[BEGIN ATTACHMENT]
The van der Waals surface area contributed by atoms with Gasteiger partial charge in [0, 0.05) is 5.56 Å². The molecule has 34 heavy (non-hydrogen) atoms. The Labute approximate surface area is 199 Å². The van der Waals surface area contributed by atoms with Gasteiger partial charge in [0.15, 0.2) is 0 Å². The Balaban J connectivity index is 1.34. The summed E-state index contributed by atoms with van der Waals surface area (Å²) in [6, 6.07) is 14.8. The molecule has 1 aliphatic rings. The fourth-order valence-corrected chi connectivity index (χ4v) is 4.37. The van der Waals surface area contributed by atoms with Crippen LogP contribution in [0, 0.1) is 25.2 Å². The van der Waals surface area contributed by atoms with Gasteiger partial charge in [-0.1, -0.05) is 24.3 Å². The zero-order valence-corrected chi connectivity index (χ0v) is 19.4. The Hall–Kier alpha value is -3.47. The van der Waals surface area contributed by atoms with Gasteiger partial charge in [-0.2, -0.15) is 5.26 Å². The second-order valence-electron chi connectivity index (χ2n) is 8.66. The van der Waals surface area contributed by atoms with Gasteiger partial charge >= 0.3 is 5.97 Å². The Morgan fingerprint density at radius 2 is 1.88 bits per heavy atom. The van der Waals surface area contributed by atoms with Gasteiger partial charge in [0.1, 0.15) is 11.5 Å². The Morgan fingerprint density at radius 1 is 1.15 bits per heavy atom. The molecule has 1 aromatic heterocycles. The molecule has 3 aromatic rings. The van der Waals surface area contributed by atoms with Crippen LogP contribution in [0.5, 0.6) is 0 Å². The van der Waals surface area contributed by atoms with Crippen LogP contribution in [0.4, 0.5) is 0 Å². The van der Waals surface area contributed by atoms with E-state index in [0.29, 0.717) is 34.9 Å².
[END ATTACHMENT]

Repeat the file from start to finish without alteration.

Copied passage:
The van der Waals surface area contributed by atoms with Gasteiger partial charge in [0, 0.05) is 5.56 Å². The molecule has 34 heavy (non-hydrogen) atoms. The Labute approximate surface area is 199 Å². The van der Waals surface area contributed by atoms with Gasteiger partial charge in [0.15, 0.2) is 0 Å². The Balaban J connectivity index is 1.34. The summed E-state index contributed by atoms with van der Waals surface area (Å²) in [6, 6.07) is 14.8. The molecule has 1 aliphatic rings. The fourth-order valence-corrected chi connectivity index (χ4v) is 4.37. The van der Waals surface area contributed by atoms with Crippen LogP contribution in [0, 0.1) is 25.2 Å². The van der Waals surface area contributed by atoms with Gasteiger partial charge in [-0.1, -0.05) is 24.3 Å². The zero-order valence-corrected chi connectivity index (χ0v) is 19.4. The Hall–Kier alpha value is -3.47. The van der Waals surface area contributed by atoms with Gasteiger partial charge in [-0.2, -0.15) is 5.26 Å². The second-order valence-electron chi connectivity index (χ2n) is 8.66. The van der Waals surface area contributed by atoms with Gasteiger partial charge >= 0.3 is 5.97 Å². The Morgan fingerprint density at radius 2 is 1.88 bits per heavy atom. The van der Waals surface area contributed by atoms with Gasteiger partial charge in [0.1, 0.15) is 11.5 Å². The Morgan fingerprint density at radius 1 is 1.15 bits per heavy atom. The molecule has 1 aromatic heterocycles. The molecule has 3 aromatic rings. The van der Waals surface area contributed by atoms with Crippen LogP contribution in [0.5, 0.6) is 0 Å². The van der Waals surface area contributed by atoms with Crippen LogP contribution in [0.4, 0.5) is 0 Å². The van der Waals surface area contributed by atoms with E-state index in [0.29, 0.717) is 34.9 Å².